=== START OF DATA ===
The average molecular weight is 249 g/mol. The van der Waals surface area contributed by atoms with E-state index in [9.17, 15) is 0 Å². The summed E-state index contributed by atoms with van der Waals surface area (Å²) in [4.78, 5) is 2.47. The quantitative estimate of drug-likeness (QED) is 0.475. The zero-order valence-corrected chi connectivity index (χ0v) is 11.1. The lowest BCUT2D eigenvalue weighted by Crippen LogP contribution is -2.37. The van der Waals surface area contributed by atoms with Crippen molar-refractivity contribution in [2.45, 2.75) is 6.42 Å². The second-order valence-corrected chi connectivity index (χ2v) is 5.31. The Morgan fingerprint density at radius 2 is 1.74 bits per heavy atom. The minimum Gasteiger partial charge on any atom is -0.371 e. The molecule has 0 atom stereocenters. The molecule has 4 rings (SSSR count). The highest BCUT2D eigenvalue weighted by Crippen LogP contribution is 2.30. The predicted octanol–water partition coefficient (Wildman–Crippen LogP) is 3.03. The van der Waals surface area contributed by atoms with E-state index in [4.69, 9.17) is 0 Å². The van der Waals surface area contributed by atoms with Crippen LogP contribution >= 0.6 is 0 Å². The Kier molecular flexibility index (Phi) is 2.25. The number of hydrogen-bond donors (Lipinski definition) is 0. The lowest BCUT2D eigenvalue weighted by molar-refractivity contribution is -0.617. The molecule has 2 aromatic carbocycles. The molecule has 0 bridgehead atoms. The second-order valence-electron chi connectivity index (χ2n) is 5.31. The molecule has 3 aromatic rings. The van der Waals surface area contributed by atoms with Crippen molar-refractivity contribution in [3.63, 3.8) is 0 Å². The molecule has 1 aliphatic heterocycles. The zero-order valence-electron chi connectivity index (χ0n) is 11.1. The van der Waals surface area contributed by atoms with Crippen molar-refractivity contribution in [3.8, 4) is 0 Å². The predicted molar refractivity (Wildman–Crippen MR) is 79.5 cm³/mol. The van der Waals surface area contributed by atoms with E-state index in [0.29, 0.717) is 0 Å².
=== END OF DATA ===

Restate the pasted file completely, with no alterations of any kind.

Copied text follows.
The average molecular weight is 249 g/mol. The van der Waals surface area contributed by atoms with E-state index in [9.17, 15) is 0 Å². The summed E-state index contributed by atoms with van der Waals surface area (Å²) in [4.78, 5) is 2.47. The quantitative estimate of drug-likeness (QED) is 0.475. The zero-order valence-corrected chi connectivity index (χ0v) is 11.1. The lowest BCUT2D eigenvalue weighted by Crippen LogP contribution is -2.37. The van der Waals surface area contributed by atoms with Crippen molar-refractivity contribution in [2.45, 2.75) is 6.42 Å². The second-order valence-corrected chi connectivity index (χ2v) is 5.31. The Morgan fingerprint density at radius 2 is 1.74 bits per heavy atom. The minimum Gasteiger partial charge on any atom is -0.371 e. The molecule has 0 atom stereocenters. The molecule has 4 rings (SSSR count). The highest BCUT2D eigenvalue weighted by Crippen LogP contribution is 2.30. The predicted octanol–water partition coefficient (Wildman–Crippen LogP) is 3.03. The van der Waals surface area contributed by atoms with E-state index in [4.69, 9.17) is 0 Å². The van der Waals surface area contributed by atoms with Crippen LogP contribution >= 0.6 is 0 Å². The Kier molecular flexibility index (Phi) is 2.25. The number of hydrogen-bond donors (Lipinski definition) is 0. The lowest BCUT2D eigenvalue weighted by molar-refractivity contribution is -0.617. The molecule has 2 aromatic carbocycles. The molecule has 0 bridgehead atoms. The second-order valence-electron chi connectivity index (χ2n) is 5.31. The molecule has 3 aromatic rings. The van der Waals surface area contributed by atoms with Crippen molar-refractivity contribution in [3.63, 3.8) is 0 Å². The molecule has 1 aliphatic heterocycles. The zero-order valence-electron chi connectivity index (χ0n) is 11.1. The van der Waals surface area contributed by atoms with Crippen molar-refractivity contribution in [3.8, 4) is 0 Å². The predicted molar refractivity (Wildman–Crippen MR) is 79.5 cm³/mol. The van der Waals surface area contributed by atoms with E-state index in [0.29, 0.717) is 0 Å².